Welcome to my stickers collection!
Some tips
Here some information and proposal for beginners and for people open to suggestions.
See also wrinkle page.
Some useful material for collectors are listed below, list is not definitive, whoever has suggestions to add on this matter or on any other can write me.
  • Tweezers (photo 1 and 2), those for philatelists are preferred, they have very thin pincers
  • Lens (photo 1)
  • Desk-sized ruler (photo 1)
  • Sheets of Silicone coated paper (for instance sheets of support to adhesive stickers, baking paper etc.)
  • Stamp album (photo 3)
  • Paper cutter (photo 4)
  • Cutter (photo 1)
  • Temporary booklet for stickers (photo 1 and 5)
  • Knife with thin blade not very sharp (photo 1)
When I go "hunting" for stickers I always have with me a pair of tweezers and some temporary booklets of silicone coated paper made by myself. I assemble two kinds: 10.5 x 15 cm (1/4 of an A4 sheet) and 10.5 x 7.5 cm (1/8 of an A4 sheet), but everyone is free to choose the format which best suits its needs. Small one stay in a small pocket (I've always one with me together with tweezers), larges ones stay in a jacket pocket.
Each block contains 5 to 10 pages plus a plastic cover (derived from plastic bags for documents), all is fixed with staples.
A suggestion, if you use only one side silicone coated paper (stickers support) draw a doodle or write something on the last page to avoid putting stickers on wrong side, it may happen to take booklet upside down and then you have to pull out stickers from paper side, it is not easy! This does not happen if you use baking paper with both sides silicone coated.

Some people separate pages by tabs with fruits names so as to put apples stickers in apples pages, melons in those of melons and so on. By this way they will always know the fruit of each sticker. Disadvantage is that we don't know in advance which and how many stickers we will find and we can not know how many pages reserve to oranges, how many to peaches and so forth.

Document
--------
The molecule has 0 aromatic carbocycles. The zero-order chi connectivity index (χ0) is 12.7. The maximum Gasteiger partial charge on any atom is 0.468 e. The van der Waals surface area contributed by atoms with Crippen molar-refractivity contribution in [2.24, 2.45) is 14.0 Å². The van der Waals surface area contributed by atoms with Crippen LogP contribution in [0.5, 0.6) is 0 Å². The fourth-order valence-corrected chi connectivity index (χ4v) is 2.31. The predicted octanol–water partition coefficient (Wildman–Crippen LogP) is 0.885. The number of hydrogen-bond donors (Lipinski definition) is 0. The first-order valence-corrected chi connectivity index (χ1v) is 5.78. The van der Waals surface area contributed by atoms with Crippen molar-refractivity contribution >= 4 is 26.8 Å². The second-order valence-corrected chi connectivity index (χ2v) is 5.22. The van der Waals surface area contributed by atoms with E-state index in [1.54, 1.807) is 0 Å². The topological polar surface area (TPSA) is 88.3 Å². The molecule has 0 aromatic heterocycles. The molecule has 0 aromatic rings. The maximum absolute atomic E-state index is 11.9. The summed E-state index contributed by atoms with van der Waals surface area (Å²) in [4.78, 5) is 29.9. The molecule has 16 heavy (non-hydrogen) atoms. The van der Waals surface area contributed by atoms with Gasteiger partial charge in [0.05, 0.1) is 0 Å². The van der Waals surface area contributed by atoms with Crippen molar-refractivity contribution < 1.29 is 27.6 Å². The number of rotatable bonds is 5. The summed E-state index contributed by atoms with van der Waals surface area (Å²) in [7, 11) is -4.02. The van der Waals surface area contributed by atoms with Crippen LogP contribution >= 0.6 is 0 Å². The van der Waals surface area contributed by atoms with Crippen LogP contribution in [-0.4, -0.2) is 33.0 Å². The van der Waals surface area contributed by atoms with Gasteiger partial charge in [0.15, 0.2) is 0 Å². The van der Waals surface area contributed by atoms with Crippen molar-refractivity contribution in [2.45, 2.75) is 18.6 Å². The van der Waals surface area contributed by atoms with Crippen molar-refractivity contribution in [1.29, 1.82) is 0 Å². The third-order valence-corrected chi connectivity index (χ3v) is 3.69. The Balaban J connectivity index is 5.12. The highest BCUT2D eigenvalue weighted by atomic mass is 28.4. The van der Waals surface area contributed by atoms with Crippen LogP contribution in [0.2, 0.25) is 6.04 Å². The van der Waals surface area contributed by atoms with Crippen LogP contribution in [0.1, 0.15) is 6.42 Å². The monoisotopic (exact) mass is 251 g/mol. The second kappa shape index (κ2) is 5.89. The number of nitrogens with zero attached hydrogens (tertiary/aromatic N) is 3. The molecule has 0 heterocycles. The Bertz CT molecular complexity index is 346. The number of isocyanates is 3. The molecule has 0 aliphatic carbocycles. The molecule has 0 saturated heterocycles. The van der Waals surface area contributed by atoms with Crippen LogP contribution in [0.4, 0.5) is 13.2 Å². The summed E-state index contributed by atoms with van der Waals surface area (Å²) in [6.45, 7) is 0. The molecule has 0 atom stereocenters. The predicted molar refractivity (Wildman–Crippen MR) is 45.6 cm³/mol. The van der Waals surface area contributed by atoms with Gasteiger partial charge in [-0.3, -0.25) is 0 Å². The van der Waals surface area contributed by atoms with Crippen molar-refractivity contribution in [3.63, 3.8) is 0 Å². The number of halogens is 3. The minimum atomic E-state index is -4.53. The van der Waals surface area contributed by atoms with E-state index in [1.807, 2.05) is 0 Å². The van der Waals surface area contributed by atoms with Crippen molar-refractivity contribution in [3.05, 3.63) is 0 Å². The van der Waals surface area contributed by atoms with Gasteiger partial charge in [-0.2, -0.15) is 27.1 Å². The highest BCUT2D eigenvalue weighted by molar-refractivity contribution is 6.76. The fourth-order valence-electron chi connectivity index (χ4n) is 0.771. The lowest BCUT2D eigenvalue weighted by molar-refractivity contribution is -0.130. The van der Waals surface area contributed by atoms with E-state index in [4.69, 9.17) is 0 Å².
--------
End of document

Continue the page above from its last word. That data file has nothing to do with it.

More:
I fill my booklets as I find stickers and at the most I take notes on a paper for those stickers without any reference and/or where I think I will not remember origin.

Another possibility is the one I've used for photography, carrying with me a little recorder where I recorded data of each image.

Stickers sources are the followings:
  • fruit and vegetables shops (photos 6 and 7)
  • markets (photo 8)
  • super and hypermarkets
  • friends and relatives
  • Internet, trades
To withdraw stickers from fruits I use tweezers, attention to papery ones, they tear easily and those of thin plastic which tend to get deformed.
In the case of stickers without tab look for those not totally adherents to fruits, this is easier for those who, by chance, are placed in stalk area, the bending, usually, leaves a part of sticker raised and detached from skin (photo 9).

Easiest to take are those of thick plastic, in most cases, they stick only partly to fruit and detach easily without risk of damage (photo 10).

An advice: don't go hunting for stickers at shops opening, at the moment fruits have just been brought out from refrigerator and surface is wet or even damp and then, in the case of papery stickers, is almost impossible to obtain them whole and also cold glue adheres forcefully. If you are in this situation it is better to come back after 1 or 2 hours, it will be easier to have beautiful stickers.

After an initial period, when I tried to withdraw stickers without anyone see me, I chose to always ask to shopkeeper and, except some rare case of refusal, I always found a lot of cooperation. Refusals are very rare, somebody asks to take only few stickers of same type. In this way, when you should not hide, you can draw stickers at leisure, choosing, whenever possible, best ones without the anxiety of being discovered.

When stickers are abundant I take 10-12 of same type in order to put 1 or 2 in collections and have a good basis for trade. This also helps because sometimes you may realize that exist some differences (wrinkle, colour or otherwise) only at home looking them carefully.